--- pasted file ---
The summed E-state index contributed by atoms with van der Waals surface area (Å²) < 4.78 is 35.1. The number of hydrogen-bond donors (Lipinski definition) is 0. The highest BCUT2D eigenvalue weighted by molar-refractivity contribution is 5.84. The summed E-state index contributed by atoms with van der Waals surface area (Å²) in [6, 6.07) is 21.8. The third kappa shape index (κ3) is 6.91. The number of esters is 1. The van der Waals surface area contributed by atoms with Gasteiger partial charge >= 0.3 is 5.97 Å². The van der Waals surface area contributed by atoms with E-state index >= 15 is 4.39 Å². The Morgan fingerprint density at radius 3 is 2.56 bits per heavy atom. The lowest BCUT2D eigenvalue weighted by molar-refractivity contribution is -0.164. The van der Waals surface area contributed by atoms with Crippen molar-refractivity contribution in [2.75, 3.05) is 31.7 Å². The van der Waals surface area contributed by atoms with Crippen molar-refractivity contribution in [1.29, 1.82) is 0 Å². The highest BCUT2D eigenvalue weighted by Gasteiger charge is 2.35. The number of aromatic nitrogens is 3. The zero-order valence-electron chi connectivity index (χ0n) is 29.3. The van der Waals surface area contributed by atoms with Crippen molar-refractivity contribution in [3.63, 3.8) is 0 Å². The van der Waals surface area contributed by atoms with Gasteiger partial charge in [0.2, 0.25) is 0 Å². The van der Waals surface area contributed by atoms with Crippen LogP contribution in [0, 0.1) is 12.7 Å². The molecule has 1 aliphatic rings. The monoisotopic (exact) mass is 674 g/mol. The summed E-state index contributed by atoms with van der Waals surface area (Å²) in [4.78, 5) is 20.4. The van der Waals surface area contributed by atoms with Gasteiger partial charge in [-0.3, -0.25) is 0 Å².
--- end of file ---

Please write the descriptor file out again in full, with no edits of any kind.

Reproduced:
The summed E-state index contributed by atoms with van der Waals surface area (Å²) < 4.78 is 35.1. The number of hydrogen-bond donors (Lipinski definition) is 0. The highest BCUT2D eigenvalue weighted by molar-refractivity contribution is 5.84. The summed E-state index contributed by atoms with van der Waals surface area (Å²) in [6, 6.07) is 21.8. The third kappa shape index (κ3) is 6.91. The number of esters is 1. The van der Waals surface area contributed by atoms with Gasteiger partial charge >= 0.3 is 5.97 Å². The van der Waals surface area contributed by atoms with E-state index >= 15 is 4.39 Å². The Morgan fingerprint density at radius 3 is 2.56 bits per heavy atom. The lowest BCUT2D eigenvalue weighted by molar-refractivity contribution is -0.164. The van der Waals surface area contributed by atoms with Crippen molar-refractivity contribution in [2.75, 3.05) is 31.7 Å². The van der Waals surface area contributed by atoms with Crippen molar-refractivity contribution in [1.29, 1.82) is 0 Å². The highest BCUT2D eigenvalue weighted by Gasteiger charge is 2.35. The number of aromatic nitrogens is 3. The zero-order valence-electron chi connectivity index (χ0n) is 29.3. The van der Waals surface area contributed by atoms with Crippen molar-refractivity contribution in [3.63, 3.8) is 0 Å². The van der Waals surface area contributed by atoms with Gasteiger partial charge in [0.2, 0.25) is 0 Å². The van der Waals surface area contributed by atoms with Crippen LogP contribution in [0, 0.1) is 12.7 Å². The molecule has 1 aliphatic rings. The monoisotopic (exact) mass is 674 g/mol. The summed E-state index contributed by atoms with van der Waals surface area (Å²) in [4.78, 5) is 20.4. The van der Waals surface area contributed by atoms with Gasteiger partial charge in [-0.3, -0.25) is 0 Å².